Gary Carter, the Hall of Fame catcher who helped lead the Mets to the world championship in 1986, died Thursday after a 10-month battle with brain cancer. He was 57. Kimmy Bloemers announced her father's passing on the family's website.
"The baseball world lost one of its gladiators today, and I have lost a friend,'' said former pitcher Ron Darling, Carter's teammate on the '86 Mets, in a statement issued by SNY. "Gary Carter was everything you wanted in a sports hero: a great talent, a great competitor, a great family man and a great friend. To know Gary was to care deeply for him, and I am deeply saddened . . . ''
Former Met Wally Backman said of Carter, "He was like a big brother to me. I always went to him for advice. No matter what time of day it was, he always had time for you.''
Carter was last seen in public on the evening of Feb. 1 in Jupiter, Fla., at the season opener of the Palm Beach Atlantic University baseball team he coached the previous two seasons. Carter, seated in the back of a golf cart, greeted his former players and urged them to "get a win,'' which they did over Lynn University. He stayed for three innings before returning home.
Carter, who was diagnosed with grade 4 glioblastoma last May, made an appearance at his charity golf tournament Jan. 15 in West Palm Beach, Fla. Carter knew what he was facing.
"I talked to him in October,'' former Met Bud Harrelson said recently. "He talked about extending this -- he didn't think he would beat it.''
"On behalf of everyone at the Mets, we extend our deepest and heartfelt condolences to Gary's wife, Sandy, daughters Christy and Kimmy and son D.J,'' Mets chairman and CEO Fred Wilpon, president Saul Katz and COO Jeff Wilpon said in a statement.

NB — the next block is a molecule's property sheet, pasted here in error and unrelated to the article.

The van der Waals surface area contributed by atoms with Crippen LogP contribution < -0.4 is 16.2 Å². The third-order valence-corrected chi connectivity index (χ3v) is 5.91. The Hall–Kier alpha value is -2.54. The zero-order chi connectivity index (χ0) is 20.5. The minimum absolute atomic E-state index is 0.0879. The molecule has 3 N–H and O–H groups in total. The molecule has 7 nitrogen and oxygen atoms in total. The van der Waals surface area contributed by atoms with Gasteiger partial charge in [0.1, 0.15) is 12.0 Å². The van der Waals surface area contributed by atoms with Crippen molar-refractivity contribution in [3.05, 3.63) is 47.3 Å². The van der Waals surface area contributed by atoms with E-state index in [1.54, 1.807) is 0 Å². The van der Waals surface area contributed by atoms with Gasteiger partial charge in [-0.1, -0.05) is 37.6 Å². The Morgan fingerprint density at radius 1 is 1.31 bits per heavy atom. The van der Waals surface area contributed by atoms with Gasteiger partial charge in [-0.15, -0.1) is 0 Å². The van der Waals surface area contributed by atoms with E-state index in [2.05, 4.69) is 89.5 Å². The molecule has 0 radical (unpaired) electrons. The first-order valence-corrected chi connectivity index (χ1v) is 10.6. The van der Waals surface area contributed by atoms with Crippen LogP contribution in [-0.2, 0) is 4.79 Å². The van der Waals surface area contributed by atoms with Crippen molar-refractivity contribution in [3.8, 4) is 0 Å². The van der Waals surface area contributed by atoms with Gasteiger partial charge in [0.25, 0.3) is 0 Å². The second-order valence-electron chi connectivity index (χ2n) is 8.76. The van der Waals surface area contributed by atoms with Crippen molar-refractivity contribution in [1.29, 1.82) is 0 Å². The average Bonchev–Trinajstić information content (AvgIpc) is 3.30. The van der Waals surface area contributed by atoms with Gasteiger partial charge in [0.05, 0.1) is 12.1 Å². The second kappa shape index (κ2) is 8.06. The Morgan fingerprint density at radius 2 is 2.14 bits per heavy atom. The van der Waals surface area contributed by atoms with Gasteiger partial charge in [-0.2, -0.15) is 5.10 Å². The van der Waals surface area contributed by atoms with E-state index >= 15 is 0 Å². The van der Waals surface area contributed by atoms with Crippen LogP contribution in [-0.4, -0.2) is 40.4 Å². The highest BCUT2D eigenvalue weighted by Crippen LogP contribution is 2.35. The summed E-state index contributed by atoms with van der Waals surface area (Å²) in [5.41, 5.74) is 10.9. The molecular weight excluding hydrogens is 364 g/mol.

"His nickname 'The Kid' captured how Gary approached life. He did everything with enthusiasm and gusto on and off the field. His smile was infectious. He guided our young pitching staff to the World Series title in 1986 and he devoted an equal amount of time and energy raising awareness for a multitude of charities and community causes. He was a Hall of Famer in everything he did.''
Commissioner Bud Selig also released a statement: "Driven by a remarkable enthusiasm for the game, Gary Carter became one of the elite catchers of all time. Like all baseball fans, I will always remember his leadership for the '86 Mets and his pivotal role in one of the greatest World Series ever played.''
Carter's former teammates spoke of his impact.
"What he added to the team was character,'' Darryl Strawberry said. "His approach to the game was contagious. He helped each of us understand what it took to win.''
Dwight Gooden added, "I relied on Gary for everything when I was on the mound, including location, what pitch to throw and when. Even when I didn't have my best stuff, he found a way to get me through the game. He was just a warrior on the field.''
Former Mets manager Davey Johnson called Carter "a one- man scouting system. What people didn't know was that he kept an individual book on every batter in the National League.''
A spokesman for SNY said Keith Hernandez "was really shaken up from the news and wanted some time to gather his thoughts'' before commenting.